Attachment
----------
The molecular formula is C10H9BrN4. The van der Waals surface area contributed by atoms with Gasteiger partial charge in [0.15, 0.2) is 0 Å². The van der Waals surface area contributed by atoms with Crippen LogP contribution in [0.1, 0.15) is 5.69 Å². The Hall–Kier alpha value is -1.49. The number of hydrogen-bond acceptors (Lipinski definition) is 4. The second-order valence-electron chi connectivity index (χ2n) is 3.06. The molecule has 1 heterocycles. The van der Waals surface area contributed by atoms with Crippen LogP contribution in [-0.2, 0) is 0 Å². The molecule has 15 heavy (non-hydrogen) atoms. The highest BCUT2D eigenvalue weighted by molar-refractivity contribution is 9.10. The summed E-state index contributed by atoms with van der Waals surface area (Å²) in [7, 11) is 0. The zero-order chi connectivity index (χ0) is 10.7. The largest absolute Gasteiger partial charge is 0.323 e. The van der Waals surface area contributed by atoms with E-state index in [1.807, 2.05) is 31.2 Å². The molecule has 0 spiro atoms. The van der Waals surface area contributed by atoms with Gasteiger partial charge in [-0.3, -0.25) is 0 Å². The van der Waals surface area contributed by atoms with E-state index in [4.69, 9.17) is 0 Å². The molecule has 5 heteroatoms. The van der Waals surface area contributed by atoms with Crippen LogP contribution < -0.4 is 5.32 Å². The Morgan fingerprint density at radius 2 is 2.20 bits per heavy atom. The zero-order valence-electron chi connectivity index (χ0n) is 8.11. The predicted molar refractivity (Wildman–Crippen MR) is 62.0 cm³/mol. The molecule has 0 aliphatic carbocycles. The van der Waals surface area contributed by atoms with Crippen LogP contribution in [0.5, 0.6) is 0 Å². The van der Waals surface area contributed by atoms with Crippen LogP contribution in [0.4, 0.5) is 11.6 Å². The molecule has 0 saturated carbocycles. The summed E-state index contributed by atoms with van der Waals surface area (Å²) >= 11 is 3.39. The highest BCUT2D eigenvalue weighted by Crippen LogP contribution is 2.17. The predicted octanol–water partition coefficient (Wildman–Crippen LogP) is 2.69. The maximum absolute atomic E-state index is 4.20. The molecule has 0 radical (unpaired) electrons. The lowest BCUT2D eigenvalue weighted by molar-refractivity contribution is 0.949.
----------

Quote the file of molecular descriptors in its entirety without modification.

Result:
The molecular formula is C10H9BrN4. The van der Waals surface area contributed by atoms with Gasteiger partial charge in [0.15, 0.2) is 0 Å². The van der Waals surface area contributed by atoms with Crippen LogP contribution in [0.1, 0.15) is 5.69 Å². The Hall–Kier alpha value is -1.49. The number of hydrogen-bond acceptors (Lipinski definition) is 4. The second-order valence-electron chi connectivity index (χ2n) is 3.06. The molecule has 1 heterocycles. The van der Waals surface area contributed by atoms with Crippen LogP contribution in [-0.2, 0) is 0 Å². The molecule has 15 heavy (non-hydrogen) atoms. The highest BCUT2D eigenvalue weighted by molar-refractivity contribution is 9.10. The summed E-state index contributed by atoms with van der Waals surface area (Å²) in [7, 11) is 0. The zero-order chi connectivity index (χ0) is 10.7. The largest absolute Gasteiger partial charge is 0.323 e. The van der Waals surface area contributed by atoms with E-state index in [1.807, 2.05) is 31.2 Å². The molecule has 0 spiro atoms. The van der Waals surface area contributed by atoms with Gasteiger partial charge in [-0.3, -0.25) is 0 Å². The van der Waals surface area contributed by atoms with E-state index in [4.69, 9.17) is 0 Å². The molecule has 5 heteroatoms. The van der Waals surface area contributed by atoms with Crippen LogP contribution < -0.4 is 5.32 Å². The Morgan fingerprint density at radius 2 is 2.20 bits per heavy atom. The zero-order valence-electron chi connectivity index (χ0n) is 8.11. The predicted molar refractivity (Wildman–Crippen MR) is 62.0 cm³/mol. The molecule has 0 aliphatic carbocycles. The van der Waals surface area contributed by atoms with Crippen LogP contribution in [0.5, 0.6) is 0 Å². The van der Waals surface area contributed by atoms with Crippen LogP contribution in [0.4, 0.5) is 11.6 Å². The molecule has 0 saturated carbocycles. The summed E-state index contributed by atoms with van der Waals surface area (Å²) >= 11 is 3.39. The highest BCUT2D eigenvalue weighted by Crippen LogP contribution is 2.17. The predicted octanol–water partition coefficient (Wildman–Crippen LogP) is 2.69. The maximum absolute atomic E-state index is 4.20. The molecule has 0 radical (unpaired) electrons. The lowest BCUT2D eigenvalue weighted by molar-refractivity contribution is 0.949.